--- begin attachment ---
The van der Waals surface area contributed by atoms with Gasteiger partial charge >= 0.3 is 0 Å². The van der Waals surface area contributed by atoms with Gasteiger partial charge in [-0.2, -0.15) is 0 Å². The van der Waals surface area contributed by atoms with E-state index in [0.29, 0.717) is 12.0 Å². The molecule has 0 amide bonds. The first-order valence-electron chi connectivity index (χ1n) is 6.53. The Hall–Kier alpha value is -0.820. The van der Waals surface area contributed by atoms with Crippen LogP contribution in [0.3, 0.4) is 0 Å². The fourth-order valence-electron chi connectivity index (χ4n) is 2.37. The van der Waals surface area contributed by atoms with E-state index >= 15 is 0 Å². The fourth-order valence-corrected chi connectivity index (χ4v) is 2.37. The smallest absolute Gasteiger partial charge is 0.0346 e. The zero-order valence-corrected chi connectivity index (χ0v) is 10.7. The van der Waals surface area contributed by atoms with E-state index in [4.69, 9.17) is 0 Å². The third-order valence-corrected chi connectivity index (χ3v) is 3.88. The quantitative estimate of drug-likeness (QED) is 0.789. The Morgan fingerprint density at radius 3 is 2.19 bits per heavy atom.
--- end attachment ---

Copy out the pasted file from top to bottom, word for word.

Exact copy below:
The van der Waals surface area contributed by atoms with Gasteiger partial charge >= 0.3 is 0 Å². The van der Waals surface area contributed by atoms with Gasteiger partial charge in [-0.2, -0.15) is 0 Å². The van der Waals surface area contributed by atoms with E-state index in [0.29, 0.717) is 12.0 Å². The molecule has 0 amide bonds. The first-order valence-electron chi connectivity index (χ1n) is 6.53. The Hall–Kier alpha value is -0.820. The van der Waals surface area contributed by atoms with Crippen LogP contribution in [0.3, 0.4) is 0 Å². The fourth-order valence-electron chi connectivity index (χ4n) is 2.37. The van der Waals surface area contributed by atoms with E-state index >= 15 is 0 Å². The fourth-order valence-corrected chi connectivity index (χ4v) is 2.37. The smallest absolute Gasteiger partial charge is 0.0346 e. The zero-order valence-corrected chi connectivity index (χ0v) is 10.7. The van der Waals surface area contributed by atoms with E-state index in [4.69, 9.17) is 0 Å². The third-order valence-corrected chi connectivity index (χ3v) is 3.88. The quantitative estimate of drug-likeness (QED) is 0.789. The Morgan fingerprint density at radius 3 is 2.19 bits per heavy atom.